Kiwi Icons Lead Global Landmarks in Worldwide Earth Hour Switch Off
What do Te Puke’s kiwi fruit and Paeroa’s L&P bottle have in common with the world’s tallest building – the Burj Khalifa, London Eye and Table Mountain? They are all taking action against climate change in the biggest environmental event the world has seen.
The giant statues will be among a host of “world famous in New Zealand” landmarks plunging into darkness for Earth Hour 2010. Due to the international dateline, the Kiwi symbols will be the first of many iconic landmarks around the world to switch off their lights, as hundreds of millions of people across every continent commit to resolve the issue of global warming.
Earth Hour takes place at 8.30pm on Saturday, March 27 local time, and will be celebrated as some of the world’s most recognised symbols of hope, peace, human endeavour and natural wonder plunge into darkness for Earth Hour as a powerful sign of the unrelenting resolve of the global community to respond to the threat of climate change.
The Kiwi icons will join CN Tower in Toronto, Table Mountain in Cape Town, Grand Palace in Bangkok and the Burj Khalifa in Dubai in going dark for Earth Hour. US landmarks including the Golden Gate Bridge, Empire State Building, Mount Rushmore and even the lights of Las Vegas will also switch off.
New Zealand landmarks that will be switching off include:
Auckland: Sky Tower, Chelsea Sugar Factory, Vector Arena, National Bank, PWC and Sentinel Towers
Hawkes Bay: Opera House
New Plymouth: Wind Wand, Clock Tower
Palmerston North: Clock Tower
Wellington: The Beehive, Parliament Buildings, Railway Station, Majestic Centre and Civic Square
Nelson: Clock Tower
Dunedin: Octagon and Railway Station
As Earth Hour has grown from a one-city initiative in 2007 to a global phenomenon in 2009, renowned icons, including the Great Pyramids, Eiffel Tower, the Coliseum, Christ the Redeemer statue, Buckingham Palace, Beijing’s Olympic Stadium and many more world-famous landmarks have joined the global community in showing leadership on a resolution to climate change.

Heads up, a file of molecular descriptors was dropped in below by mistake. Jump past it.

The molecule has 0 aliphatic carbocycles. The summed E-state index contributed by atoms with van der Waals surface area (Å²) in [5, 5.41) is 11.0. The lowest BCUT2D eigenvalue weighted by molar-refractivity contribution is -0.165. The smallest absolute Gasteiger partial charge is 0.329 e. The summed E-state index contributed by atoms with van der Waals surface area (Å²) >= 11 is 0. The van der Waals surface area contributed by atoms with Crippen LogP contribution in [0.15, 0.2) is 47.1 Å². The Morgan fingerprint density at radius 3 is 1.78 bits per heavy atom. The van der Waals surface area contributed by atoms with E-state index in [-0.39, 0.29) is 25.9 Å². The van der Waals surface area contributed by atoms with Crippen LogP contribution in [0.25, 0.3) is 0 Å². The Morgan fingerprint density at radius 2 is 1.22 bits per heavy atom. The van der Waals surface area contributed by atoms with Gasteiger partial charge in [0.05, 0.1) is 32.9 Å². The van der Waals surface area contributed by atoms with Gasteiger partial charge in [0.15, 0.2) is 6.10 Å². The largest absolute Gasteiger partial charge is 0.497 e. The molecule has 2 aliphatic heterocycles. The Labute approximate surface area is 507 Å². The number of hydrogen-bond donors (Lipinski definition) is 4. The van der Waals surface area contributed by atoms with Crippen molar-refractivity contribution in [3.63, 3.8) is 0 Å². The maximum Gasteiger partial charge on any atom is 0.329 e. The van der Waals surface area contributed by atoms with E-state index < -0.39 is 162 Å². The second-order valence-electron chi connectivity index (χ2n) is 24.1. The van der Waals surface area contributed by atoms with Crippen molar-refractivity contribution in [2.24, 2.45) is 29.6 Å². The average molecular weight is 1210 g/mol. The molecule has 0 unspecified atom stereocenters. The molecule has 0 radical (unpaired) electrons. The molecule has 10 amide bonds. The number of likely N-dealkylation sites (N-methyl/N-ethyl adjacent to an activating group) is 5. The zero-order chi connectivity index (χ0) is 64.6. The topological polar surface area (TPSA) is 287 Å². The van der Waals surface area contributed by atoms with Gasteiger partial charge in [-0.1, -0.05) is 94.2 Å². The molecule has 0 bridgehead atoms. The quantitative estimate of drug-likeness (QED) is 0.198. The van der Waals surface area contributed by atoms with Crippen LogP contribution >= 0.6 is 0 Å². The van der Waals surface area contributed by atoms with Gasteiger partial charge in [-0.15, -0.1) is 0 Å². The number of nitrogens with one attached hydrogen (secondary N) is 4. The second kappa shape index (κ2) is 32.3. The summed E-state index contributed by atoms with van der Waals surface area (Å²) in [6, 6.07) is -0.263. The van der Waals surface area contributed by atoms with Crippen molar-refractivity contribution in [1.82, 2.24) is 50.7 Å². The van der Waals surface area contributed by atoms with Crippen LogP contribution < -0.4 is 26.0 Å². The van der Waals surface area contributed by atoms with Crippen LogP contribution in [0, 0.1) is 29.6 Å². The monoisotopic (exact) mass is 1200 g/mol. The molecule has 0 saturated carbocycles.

WWF’s Executive Director Chris Howe said: “WWF is calling on other Kiwi landmarks large or small to also show their support by switching off for Earth Hour. We may not have the world’s tallest building or world famous historical attractions but we do have a strong national identity which includes a passion for protecting our unique country for future generations to enjoy. Participating in Earth Hour is a fun way to show the world that New Zealanders are leading the global movement to tackle climate change. Small actions repeated by many add up to a big difference.”
The recently released Earth Hour 2010 video
which can be viewed at www.youtube.com/earthhour2009, provides a powerful and inspiring montage of the world’s most recognised landmarks contributing to the greatest display of civil action the world has ever witnessed.
Check out our new google map to find out more about local Earth Hour events in your area at www.wwf.org.nz/earth_hour/events
Earth Hour 2010 is set to be a landmark moment on global warming, showing the world what can be done.